There’s always something magical when a musician gets the chance, the skills you may say, to blend lyrics, vocals and music together in one perfect harmony. The result transcends the norm of music physics in order to become something awesome. Sigur Ros, Arcade Fire and Tame Impala are among some of the (most recognized) bands to achieve this with a such a perfection. With his new album, Myths and Mold, the Minnesota’s native Chris Bartels proves he deserves (whether he intended or not) to be part of that exclusive group of “musical geniuses”.
By borrowing rather than copying note-to-note some of the bands mentioned above, the album sounds like an inception – a dream within a dream. “Blind” blends layers of drums, with different vocals and a few guitars. The later instrument plays a major role on the following track “Missoula”, a song that as the artist itself mentions “came out of nowhere”, there’s a minimalistic and experimental vibe into it. “Stay” keeps the heavy emphasis on room microphones intact but this one is more of a piano driven track and the dreamy vibe though still there isn’t as prominent as in the previous two songs yet it remains a very enjoyable tune. Both the title track and “Counting Hands” sort of follows the same structure as their predecessors. As a whole, this album is a fantastic journey into a creative a mind that knows how to take all this abstract elements and turn them into this concrete stories and melodies that arrest you right from the very beginning.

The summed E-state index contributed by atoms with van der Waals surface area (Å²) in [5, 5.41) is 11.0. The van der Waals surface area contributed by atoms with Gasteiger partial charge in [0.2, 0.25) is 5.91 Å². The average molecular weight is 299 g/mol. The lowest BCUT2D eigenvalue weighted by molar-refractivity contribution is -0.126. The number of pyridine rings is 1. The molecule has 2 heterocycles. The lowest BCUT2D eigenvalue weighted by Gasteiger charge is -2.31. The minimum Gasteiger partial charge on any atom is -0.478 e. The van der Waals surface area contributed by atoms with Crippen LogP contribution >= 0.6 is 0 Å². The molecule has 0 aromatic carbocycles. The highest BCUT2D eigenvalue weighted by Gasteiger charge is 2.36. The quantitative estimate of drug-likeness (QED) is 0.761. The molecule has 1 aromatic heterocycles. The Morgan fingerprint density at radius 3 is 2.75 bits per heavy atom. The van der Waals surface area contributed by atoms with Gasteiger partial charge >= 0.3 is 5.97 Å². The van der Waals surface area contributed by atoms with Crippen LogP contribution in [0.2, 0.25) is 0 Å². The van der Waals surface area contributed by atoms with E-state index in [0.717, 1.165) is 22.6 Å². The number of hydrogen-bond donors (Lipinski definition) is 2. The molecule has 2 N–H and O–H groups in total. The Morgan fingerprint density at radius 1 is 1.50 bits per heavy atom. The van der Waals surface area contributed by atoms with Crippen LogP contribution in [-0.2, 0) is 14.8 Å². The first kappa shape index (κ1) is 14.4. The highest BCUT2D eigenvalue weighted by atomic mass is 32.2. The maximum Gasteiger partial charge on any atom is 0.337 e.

Perhaps the only negative thing I have to say would be mostly targeted into a particular group. For those who dreamy pop and abstract-related genres like Experimental or Post-Punk to name a few, this might be the perfect record for you. For those who doesn’t and rather hate this type of music then I would recommend seek somewhere else as this might bored you up almost to death. Also while Bartels tries to add new layers into the music and change things as the tempo and what not, sometimes the music felt a little too similar for me which at some point felt a bit lazy out to me.
Criteria - 85%
Overall, the good news is that records like Myths and Mold have their niche, out there's a group of people that would know how to appreciate the delicate melodies, the beautiful landscapes that the music evokes from time to time.